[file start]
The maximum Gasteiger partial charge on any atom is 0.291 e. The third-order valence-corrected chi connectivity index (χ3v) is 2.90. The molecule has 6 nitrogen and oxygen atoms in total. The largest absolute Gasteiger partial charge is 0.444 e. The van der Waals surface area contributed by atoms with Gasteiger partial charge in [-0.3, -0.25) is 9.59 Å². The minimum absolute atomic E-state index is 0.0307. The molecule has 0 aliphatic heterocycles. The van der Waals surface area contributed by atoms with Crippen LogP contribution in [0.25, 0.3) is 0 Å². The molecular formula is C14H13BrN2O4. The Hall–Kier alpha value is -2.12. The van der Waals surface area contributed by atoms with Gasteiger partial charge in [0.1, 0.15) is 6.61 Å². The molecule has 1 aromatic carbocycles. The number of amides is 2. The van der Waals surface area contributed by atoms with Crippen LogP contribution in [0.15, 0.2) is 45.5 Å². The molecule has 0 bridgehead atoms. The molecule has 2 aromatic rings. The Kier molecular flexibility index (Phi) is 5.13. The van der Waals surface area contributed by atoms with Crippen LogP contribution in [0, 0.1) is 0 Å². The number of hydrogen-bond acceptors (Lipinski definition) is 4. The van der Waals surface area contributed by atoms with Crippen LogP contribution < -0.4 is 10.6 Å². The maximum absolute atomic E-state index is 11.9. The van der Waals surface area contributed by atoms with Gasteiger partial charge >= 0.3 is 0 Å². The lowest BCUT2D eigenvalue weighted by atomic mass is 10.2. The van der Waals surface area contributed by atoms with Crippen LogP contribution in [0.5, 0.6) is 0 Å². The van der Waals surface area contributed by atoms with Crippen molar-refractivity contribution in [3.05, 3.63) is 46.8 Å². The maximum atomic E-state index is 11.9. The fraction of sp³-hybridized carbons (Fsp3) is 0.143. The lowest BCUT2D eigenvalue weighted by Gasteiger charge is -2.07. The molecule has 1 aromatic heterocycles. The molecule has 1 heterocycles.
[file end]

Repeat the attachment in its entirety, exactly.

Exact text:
The maximum Gasteiger partial charge on any atom is 0.291 e. The third-order valence-corrected chi connectivity index (χ3v) is 2.90. The molecule has 6 nitrogen and oxygen atoms in total. The largest absolute Gasteiger partial charge is 0.444 e. The van der Waals surface area contributed by atoms with Gasteiger partial charge in [-0.3, -0.25) is 9.59 Å². The minimum absolute atomic E-state index is 0.0307. The molecule has 0 aliphatic heterocycles. The van der Waals surface area contributed by atoms with Crippen LogP contribution in [0.25, 0.3) is 0 Å². The molecular formula is C14H13BrN2O4. The Hall–Kier alpha value is -2.12. The van der Waals surface area contributed by atoms with Gasteiger partial charge in [0.1, 0.15) is 6.61 Å². The molecule has 1 aromatic carbocycles. The number of amides is 2. The van der Waals surface area contributed by atoms with Crippen LogP contribution in [0.15, 0.2) is 45.5 Å². The molecule has 0 bridgehead atoms. The molecule has 2 aromatic rings. The Kier molecular flexibility index (Phi) is 5.13. The van der Waals surface area contributed by atoms with Crippen LogP contribution in [0, 0.1) is 0 Å². The number of hydrogen-bond acceptors (Lipinski definition) is 4. The van der Waals surface area contributed by atoms with Crippen LogP contribution < -0.4 is 10.6 Å². The maximum absolute atomic E-state index is 11.9. The van der Waals surface area contributed by atoms with Gasteiger partial charge >= 0.3 is 0 Å². The lowest BCUT2D eigenvalue weighted by atomic mass is 10.2. The van der Waals surface area contributed by atoms with Crippen LogP contribution in [0.5, 0.6) is 0 Å². The van der Waals surface area contributed by atoms with Crippen molar-refractivity contribution in [3.05, 3.63) is 46.8 Å². The maximum atomic E-state index is 11.9. The fraction of sp³-hybridized carbons (Fsp3) is 0.143. The lowest BCUT2D eigenvalue weighted by Gasteiger charge is -2.07. The molecule has 1 aromatic heterocycles. The molecule has 1 heterocycles.